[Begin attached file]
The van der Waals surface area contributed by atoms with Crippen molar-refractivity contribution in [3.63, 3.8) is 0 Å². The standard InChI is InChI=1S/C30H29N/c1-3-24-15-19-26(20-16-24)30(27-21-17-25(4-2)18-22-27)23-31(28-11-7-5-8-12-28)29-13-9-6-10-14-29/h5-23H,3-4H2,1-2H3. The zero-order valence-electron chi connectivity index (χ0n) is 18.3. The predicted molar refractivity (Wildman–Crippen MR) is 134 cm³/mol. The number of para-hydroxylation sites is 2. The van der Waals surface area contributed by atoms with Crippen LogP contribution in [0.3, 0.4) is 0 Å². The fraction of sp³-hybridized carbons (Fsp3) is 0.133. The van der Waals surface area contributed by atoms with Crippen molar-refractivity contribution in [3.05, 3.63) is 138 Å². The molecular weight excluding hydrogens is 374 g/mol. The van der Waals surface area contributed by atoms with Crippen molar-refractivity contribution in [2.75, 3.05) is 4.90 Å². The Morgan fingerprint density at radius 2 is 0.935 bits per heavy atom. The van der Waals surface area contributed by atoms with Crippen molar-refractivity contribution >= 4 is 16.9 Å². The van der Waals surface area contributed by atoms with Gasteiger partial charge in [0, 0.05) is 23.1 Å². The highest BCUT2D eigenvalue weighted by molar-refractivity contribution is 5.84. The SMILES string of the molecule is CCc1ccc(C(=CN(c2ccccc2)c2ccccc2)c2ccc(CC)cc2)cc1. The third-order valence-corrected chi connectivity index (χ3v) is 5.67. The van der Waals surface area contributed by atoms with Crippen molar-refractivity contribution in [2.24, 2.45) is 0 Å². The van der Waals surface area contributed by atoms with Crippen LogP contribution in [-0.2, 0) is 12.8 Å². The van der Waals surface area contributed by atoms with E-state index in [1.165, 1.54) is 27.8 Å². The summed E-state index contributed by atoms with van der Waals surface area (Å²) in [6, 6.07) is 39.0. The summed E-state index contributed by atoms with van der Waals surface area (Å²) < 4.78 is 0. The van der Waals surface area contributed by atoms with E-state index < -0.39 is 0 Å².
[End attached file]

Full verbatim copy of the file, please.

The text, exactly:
The van der Waals surface area contributed by atoms with Crippen molar-refractivity contribution in [3.63, 3.8) is 0 Å². The standard InChI is InChI=1S/C30H29N/c1-3-24-15-19-26(20-16-24)30(27-21-17-25(4-2)18-22-27)23-31(28-11-7-5-8-12-28)29-13-9-6-10-14-29/h5-23H,3-4H2,1-2H3. The zero-order valence-electron chi connectivity index (χ0n) is 18.3. The predicted molar refractivity (Wildman–Crippen MR) is 134 cm³/mol. The number of para-hydroxylation sites is 2. The van der Waals surface area contributed by atoms with Crippen LogP contribution in [0.3, 0.4) is 0 Å². The fraction of sp³-hybridized carbons (Fsp3) is 0.133. The van der Waals surface area contributed by atoms with Crippen molar-refractivity contribution in [3.05, 3.63) is 138 Å². The molecular weight excluding hydrogens is 374 g/mol. The van der Waals surface area contributed by atoms with Crippen molar-refractivity contribution in [2.75, 3.05) is 4.90 Å². The Morgan fingerprint density at radius 2 is 0.935 bits per heavy atom. The van der Waals surface area contributed by atoms with Crippen molar-refractivity contribution >= 4 is 16.9 Å². The van der Waals surface area contributed by atoms with Gasteiger partial charge in [0, 0.05) is 23.1 Å². The highest BCUT2D eigenvalue weighted by molar-refractivity contribution is 5.84. The SMILES string of the molecule is CCc1ccc(C(=CN(c2ccccc2)c2ccccc2)c2ccc(CC)cc2)cc1. The third-order valence-corrected chi connectivity index (χ3v) is 5.67. The van der Waals surface area contributed by atoms with Crippen molar-refractivity contribution in [2.24, 2.45) is 0 Å². The van der Waals surface area contributed by atoms with Crippen LogP contribution in [-0.2, 0) is 12.8 Å². The van der Waals surface area contributed by atoms with E-state index in [1.165, 1.54) is 27.8 Å². The summed E-state index contributed by atoms with van der Waals surface area (Å²) in [6, 6.07) is 39.0. The summed E-state index contributed by atoms with van der Waals surface area (Å²) < 4.78 is 0. The van der Waals surface area contributed by atoms with E-state index < -0.39 is 0 Å².